N stages
 N0 69 55.2
 N1 43 34.4
 N2 13 10.4
FIGO stages
 Ⅰ 26 20.8
 Ⅱ 72 57.6
 Ⅲ 27 21.6
FIGO = Federation of Gynecology and Obstetrics.

2.2. Immunohistochemistry

All samples (both EC group and control group) were fixed in 10% buffered formalin solution and embedded in paraffin, then cut into 4 μm thickening slices, and were deparaffinized and dehydrated with xylene and graded alcohol. Subsequently, all slices were rinsed with phosphate buffer solution (PBS, pH 7.2) for 10 minutes, then used methanol containing 3% hydrogen peroxide solution to block endogenous peroxidase activity of tissues and put into 95℃ citrate buffer solution (pH 6.0) for 30 minutes for antigen repair. Rinsed with PBS several times, and then were used goat serum for block for 20 minutes. Lastly, incubated with rabbit polyclonal antibody against human UBE2C (1:1000, rabbit monoclonal, ab252940; Abcam, UK) WNT5a (1:200, rabbit polyclonal, ab235966, Abcam), and ZEB1 (1:100, rabbit monoclonal, ab87280, Abcam) at 4℃ overnight. Replacing the primary antibodies by PBS, negative control staining was using performed, the slides were treated with polymer enhancer (Reagent A) for 20 min at room temperature. After a complete wash in PBS, the slides were treated with goat anti-mouse antibody (Reagent B) for 30 min at room temperature. After a complete wash in PBS, the slides were develop in freshly prepared diaminobenzedine solution for 8 minutes, and then counterstained with hematoxylin, dehydrated, airdried, and mounted. Immunohistochemical staining method was conducted in accordance with the ElivisionTM Plus (Maixin Biotechnology Co., Ltd, Fujian Province, China) detection kit instructions.

2.3. Evaluation of staining

Immunohistochemical staining results were evaluated by 2 experienced pathologists who were blind to patient data independently analyzed immunostaining results. Firstly, randomly selected 10 high-power field fields of every slice. Immunostaining results were evaluated accordingly to the product of staining extent and intensity.[20] The intensity of positivity was scored as follows: 0, negative; 1, weak; 2, moderate; 3, strong. The extent of positivity was scored according to the percentage of cells showing positive staining: <10% is 1; 11% to 50% is 2; 51% to 75% is 3; >75% is 4. The final score was determined by multiplying the intensity of positivity and the extent of positivity scores, yielding a range from 0 to 12. For EC tissues that were positive expression of UBE2C, WNT5a, and ZEB1, mean score from each biomarker was calculated in tumor cells (The positive expression for biomarkers was scored as follows: >2, UBE2C; >2, WNT5a; and >2, ZEB1). When score > 2 was considered positive.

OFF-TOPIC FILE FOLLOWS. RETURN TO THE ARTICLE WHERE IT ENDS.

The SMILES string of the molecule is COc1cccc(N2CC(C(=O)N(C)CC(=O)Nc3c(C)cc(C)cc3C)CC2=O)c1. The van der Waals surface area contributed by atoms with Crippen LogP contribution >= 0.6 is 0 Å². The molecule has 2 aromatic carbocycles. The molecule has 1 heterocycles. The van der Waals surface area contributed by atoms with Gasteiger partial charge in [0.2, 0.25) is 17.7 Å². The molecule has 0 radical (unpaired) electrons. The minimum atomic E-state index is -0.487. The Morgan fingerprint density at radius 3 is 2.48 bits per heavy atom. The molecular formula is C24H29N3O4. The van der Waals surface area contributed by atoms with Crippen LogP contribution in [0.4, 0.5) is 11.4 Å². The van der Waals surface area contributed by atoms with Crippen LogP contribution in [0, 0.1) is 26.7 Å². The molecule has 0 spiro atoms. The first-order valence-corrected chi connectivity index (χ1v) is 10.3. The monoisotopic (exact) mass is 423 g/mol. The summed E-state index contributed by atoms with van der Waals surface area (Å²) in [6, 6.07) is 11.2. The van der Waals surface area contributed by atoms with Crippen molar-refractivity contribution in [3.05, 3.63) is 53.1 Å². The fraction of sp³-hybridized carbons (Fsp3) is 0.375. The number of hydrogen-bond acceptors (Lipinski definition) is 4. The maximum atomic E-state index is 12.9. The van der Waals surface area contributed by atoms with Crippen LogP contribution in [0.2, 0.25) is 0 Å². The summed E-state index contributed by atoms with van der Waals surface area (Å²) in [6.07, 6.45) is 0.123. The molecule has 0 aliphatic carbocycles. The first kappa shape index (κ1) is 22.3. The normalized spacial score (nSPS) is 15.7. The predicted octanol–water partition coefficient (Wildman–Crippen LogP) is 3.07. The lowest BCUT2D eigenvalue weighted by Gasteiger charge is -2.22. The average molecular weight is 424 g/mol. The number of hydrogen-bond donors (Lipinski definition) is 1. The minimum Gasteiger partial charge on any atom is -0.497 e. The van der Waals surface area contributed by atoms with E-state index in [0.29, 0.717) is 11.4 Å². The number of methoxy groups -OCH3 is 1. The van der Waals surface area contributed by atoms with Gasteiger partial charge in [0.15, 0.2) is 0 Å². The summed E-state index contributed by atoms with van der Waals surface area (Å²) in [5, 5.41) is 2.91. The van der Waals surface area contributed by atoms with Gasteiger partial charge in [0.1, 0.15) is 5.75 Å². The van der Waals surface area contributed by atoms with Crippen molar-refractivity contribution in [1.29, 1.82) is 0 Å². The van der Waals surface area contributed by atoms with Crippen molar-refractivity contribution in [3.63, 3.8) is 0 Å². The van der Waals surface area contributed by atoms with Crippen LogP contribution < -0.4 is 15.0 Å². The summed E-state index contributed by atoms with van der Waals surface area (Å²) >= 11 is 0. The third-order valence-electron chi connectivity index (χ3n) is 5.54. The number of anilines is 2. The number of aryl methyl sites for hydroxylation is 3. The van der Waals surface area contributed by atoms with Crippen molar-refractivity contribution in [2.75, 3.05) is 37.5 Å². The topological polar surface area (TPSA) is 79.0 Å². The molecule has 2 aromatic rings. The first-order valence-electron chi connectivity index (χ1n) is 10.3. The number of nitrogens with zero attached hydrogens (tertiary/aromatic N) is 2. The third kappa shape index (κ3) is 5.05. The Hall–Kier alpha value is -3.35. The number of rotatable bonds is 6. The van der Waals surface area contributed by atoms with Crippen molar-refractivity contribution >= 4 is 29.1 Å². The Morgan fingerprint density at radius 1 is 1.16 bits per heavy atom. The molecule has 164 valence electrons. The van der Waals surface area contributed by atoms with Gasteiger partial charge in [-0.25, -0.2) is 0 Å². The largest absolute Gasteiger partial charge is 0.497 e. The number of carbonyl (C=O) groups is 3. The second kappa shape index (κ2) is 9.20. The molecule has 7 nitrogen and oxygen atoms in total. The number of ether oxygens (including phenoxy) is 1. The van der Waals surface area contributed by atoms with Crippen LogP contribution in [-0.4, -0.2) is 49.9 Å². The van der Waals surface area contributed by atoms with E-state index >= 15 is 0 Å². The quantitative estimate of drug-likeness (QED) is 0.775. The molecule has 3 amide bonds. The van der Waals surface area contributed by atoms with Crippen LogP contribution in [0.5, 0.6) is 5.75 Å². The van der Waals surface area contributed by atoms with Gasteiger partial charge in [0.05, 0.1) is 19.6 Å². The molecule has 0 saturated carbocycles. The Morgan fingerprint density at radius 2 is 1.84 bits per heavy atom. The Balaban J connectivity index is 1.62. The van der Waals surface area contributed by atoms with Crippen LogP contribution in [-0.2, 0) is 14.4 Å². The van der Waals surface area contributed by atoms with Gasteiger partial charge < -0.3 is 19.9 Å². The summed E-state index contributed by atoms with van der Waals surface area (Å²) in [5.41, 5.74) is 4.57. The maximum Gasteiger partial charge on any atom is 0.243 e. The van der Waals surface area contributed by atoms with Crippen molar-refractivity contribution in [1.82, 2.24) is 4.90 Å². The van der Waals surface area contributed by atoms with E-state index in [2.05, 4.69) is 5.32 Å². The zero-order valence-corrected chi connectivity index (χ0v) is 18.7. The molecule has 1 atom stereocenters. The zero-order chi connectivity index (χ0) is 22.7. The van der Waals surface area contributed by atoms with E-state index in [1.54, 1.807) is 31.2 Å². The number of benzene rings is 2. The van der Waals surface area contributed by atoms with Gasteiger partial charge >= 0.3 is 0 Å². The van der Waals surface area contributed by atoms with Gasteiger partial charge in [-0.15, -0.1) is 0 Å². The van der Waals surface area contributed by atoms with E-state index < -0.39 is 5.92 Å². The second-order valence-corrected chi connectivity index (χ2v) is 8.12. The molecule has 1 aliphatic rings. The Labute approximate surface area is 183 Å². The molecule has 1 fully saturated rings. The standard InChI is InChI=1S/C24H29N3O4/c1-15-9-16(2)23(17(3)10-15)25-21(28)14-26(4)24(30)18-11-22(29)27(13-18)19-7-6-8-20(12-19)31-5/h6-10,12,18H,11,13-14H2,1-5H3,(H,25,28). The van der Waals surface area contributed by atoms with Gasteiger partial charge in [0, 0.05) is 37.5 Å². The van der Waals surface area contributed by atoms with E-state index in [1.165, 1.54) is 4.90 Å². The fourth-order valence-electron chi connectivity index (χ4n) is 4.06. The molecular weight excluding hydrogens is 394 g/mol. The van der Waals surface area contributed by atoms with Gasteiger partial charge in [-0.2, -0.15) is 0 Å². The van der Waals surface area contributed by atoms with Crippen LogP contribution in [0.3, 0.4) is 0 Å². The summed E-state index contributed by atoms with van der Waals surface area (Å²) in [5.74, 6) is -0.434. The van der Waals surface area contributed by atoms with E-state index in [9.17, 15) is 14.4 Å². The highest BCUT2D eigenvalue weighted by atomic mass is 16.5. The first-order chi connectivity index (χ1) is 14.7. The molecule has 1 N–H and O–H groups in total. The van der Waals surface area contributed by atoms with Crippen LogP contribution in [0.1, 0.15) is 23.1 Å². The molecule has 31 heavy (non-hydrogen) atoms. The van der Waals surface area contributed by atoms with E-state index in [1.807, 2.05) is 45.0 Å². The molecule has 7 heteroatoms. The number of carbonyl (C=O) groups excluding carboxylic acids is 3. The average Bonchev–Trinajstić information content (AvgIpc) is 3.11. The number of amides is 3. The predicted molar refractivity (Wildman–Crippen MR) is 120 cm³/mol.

2.4. Statistical analysis

Relationships between clinicopathological characteristics and UBE2C, WNT5a, and ZEB1 expression were used Chi-square test or Fisher’s exact test. Associations among UBE2C, WNT5a, and ZEB1 expression were used Spearman’s test. The effects of UBE2C, WNT5a, and ZEB1 expression on OS were defined using Kaplan–Meier method with Log-rank test for univariate analysis. Multivariate analysis was used COX regression model. SPSS 19.0 software (SPSS 19.0 software, Chicago) for Window was used statistical analysis. When P < .05 was considered statistically significant.

3. Results

3.1. UBE2C, WNT5a, and ZEB1 expression in EC, and their associations with clinicopathological parameters

The positive immunostaining of UBE2C and ZEB1 were located in both nucleus of EC tissues, that of WNT5a was located in the cytoplasm. Overall, positive expression of UBE2C was 57.6% (72/125) in EC tissues and 9.6% (12/125) in the control tissues (see Fig. 1A and B). There was a significant difference between the 2 groups (P < .001). Expression of UBE2C was significantly related to tumor stages, lymph node metastasis (LNM), and FIGO stages, but not to patients age, smoking and alcohol status, gross type, and tumor diameter (see Table 2).

Table 2 - The associations between expression of UBE2C, ZEB1, and Wnt5a and clinicopathological characteristics of EC.
Variables UBE2C P ZEB1 P Wnt5a P
+ + +
Age (yr)
 ≤50 35 49 .812 34 50 .676 42 42 .522
 >50 18 23 15 26 23 18
Smoking
 No 44 57 .589 42 59 .263 52 49 .813
 Yes 9 15 7 17 13 11
Alcohol
 No 17 31 .212 18 30 .759 28 20 .263
 Yes 36 41 31 46 37 40
Type
 Endometrioid 43 29 <.001 37 35 .006 25 47 <.001
 Mucinous 7 29 6 30 25 11
 Serous 1 11 4 8 10 2
 Clear cell 2 3 2 3 5 0
Size (cm)
 ≤2.0 30 14 <.001 21 23 .352 16 28 .025
 >2.0, ≤5.0 21 49 24 46 41 29
 >5.0 2 9 4 7 8 3
ER expression
 Negative 18 40 .017 16 42 .013 38 20 .005
 Positive 35 32 33 34 27 40
PR expression
 Negative 24 53 .001 24 53 .020 45 32 .068
 Positive 29 19 25 23 20 28
T stage
 T1 29 14 <.001 20 23 .479 16 27 .036
 T2 21 47 24 44 39 29
 T3 3 11 5 9 10 4
N stage
 N0 38 31 .006 37 32 <.001 29 40 .027